Avatar of Evan Hamilton

Getting Customer Feedback Is Not a Right

A disturbing number of companies seem to have the same misconception: that getting customer feedback is a right, and responding to it is a favor.

I'm not sure where this idea comes from. Here in the USA we have a lot of rights spelled out for us. Free speech, the pursuit of happiness…but nowhere do I see it written that your customers should be thankful that they can give you feedback.

Your customers are the ones bringing you revenue. They're doing this in exchange for a product or service. When they give you feedback, they are going above and beyond what is required of them to use your product or services.

When your customers give you feedback, they are doing you a favor. Respect that favor by making it easy to do so.

Earlier this year I went up to Portland to attend the Community Leadership Summit. I stayed at Hotel Fifty. I was fairly happy with my stay there, and so when I got the following email, I thought: “I love seeing a company ask for feedback! Sure, I'll do you a favor and give you some feedback. I want you to succeed.”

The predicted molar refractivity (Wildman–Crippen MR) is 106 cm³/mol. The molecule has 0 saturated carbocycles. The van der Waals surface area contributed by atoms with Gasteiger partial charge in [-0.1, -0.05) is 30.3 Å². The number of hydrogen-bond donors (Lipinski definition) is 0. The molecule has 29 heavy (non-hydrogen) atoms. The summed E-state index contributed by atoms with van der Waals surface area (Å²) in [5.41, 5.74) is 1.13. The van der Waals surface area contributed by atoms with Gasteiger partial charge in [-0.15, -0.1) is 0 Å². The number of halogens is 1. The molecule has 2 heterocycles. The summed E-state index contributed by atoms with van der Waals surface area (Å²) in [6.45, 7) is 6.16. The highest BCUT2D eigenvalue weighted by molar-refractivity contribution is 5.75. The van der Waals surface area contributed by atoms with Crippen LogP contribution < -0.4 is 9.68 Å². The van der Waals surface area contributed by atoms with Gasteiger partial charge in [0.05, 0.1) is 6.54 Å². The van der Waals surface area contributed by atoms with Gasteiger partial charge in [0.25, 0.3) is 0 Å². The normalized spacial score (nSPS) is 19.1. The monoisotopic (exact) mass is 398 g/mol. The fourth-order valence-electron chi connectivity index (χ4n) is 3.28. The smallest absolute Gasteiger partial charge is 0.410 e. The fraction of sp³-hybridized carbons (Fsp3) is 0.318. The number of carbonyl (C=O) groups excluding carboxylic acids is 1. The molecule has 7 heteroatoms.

email from hotel fifty thanking me for staying and asking me to fill out a

When I clicked through, this is the survey I got:

extremely long survey from hotel fifty

Great grandmother's spatula! They actually expect guests to fill this out? I'd be irritated if my own mother asked me to fill out a survey this long.

Hotel Fifty seems to think that they deserve my feedback, to the point that they gave me a survey that will take a half an hour to complete. They certainly “exceeded my expectations”. I'm starting to wonder if “Customer Loyalty Survey” is implying that I am supposed to be loyal to them.

Hotel Fifty betrayed my good will towards them by acting like they deserved my feedback. Be grateful for customer feedback and make it as painless as possible for them to provide it, or you'll turn good will bad.

We'll be posting some data next week about how you can lower the barrier to entry for giving feedback. In the meantime, at the very least, refrain from sending anyone a survey as big as the one above. Seriously.

Have your own survey horror story? Leave it in the comments!